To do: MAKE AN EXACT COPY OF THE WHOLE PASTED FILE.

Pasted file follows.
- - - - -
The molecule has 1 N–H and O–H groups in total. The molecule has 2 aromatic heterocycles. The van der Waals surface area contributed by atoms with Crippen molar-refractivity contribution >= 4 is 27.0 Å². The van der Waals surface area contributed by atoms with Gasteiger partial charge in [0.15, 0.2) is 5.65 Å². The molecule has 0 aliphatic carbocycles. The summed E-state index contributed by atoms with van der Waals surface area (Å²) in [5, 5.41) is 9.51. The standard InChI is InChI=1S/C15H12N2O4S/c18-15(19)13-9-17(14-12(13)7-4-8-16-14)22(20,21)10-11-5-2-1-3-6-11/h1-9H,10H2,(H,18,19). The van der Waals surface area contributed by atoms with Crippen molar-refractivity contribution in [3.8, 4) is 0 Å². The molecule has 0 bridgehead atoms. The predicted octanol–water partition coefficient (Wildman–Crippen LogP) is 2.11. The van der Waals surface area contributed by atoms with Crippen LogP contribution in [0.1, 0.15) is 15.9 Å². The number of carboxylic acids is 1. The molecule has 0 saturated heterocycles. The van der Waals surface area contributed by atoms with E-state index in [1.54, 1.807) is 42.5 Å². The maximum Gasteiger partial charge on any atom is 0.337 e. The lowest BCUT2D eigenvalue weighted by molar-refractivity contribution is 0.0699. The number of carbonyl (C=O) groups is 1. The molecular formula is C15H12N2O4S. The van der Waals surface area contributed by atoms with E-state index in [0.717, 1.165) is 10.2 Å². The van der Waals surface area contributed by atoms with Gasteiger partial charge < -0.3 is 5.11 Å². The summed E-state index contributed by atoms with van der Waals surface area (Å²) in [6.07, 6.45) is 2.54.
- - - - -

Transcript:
The molecule has 1 N–H and O–H groups in total. The molecule has 2 aromatic heterocycles. The van der Waals surface area contributed by atoms with Crippen molar-refractivity contribution >= 4 is 27.0 Å². The van der Waals surface area contributed by atoms with Gasteiger partial charge in [0.15, 0.2) is 5.65 Å². The molecule has 0 aliphatic carbocycles. The summed E-state index contributed by atoms with van der Waals surface area (Å²) in [5, 5.41) is 9.51. The standard InChI is InChI=1S/C15H12N2O4S/c18-15(19)13-9-17(14-12(13)7-4-8-16-14)22(20,21)10-11-5-2-1-3-6-11/h1-9H,10H2,(H,18,19). The van der Waals surface area contributed by atoms with Crippen molar-refractivity contribution in [3.8, 4) is 0 Å². The molecule has 0 bridgehead atoms. The predicted octanol–water partition coefficient (Wildman–Crippen LogP) is 2.11. The van der Waals surface area contributed by atoms with Crippen LogP contribution in [0.1, 0.15) is 15.9 Å². The number of carboxylic acids is 1. The molecule has 0 saturated heterocycles. The van der Waals surface area contributed by atoms with E-state index in [1.54, 1.807) is 42.5 Å². The maximum Gasteiger partial charge on any atom is 0.337 e. The lowest BCUT2D eigenvalue weighted by molar-refractivity contribution is 0.0699. The number of carbonyl (C=O) groups is 1. The molecular formula is C15H12N2O4S. The van der Waals surface area contributed by atoms with E-state index in [0.717, 1.165) is 10.2 Å². The van der Waals surface area contributed by atoms with Gasteiger partial charge < -0.3 is 5.11 Å². The summed E-state index contributed by atoms with van der Waals surface area (Å²) in [6.07, 6.45) is 2.54.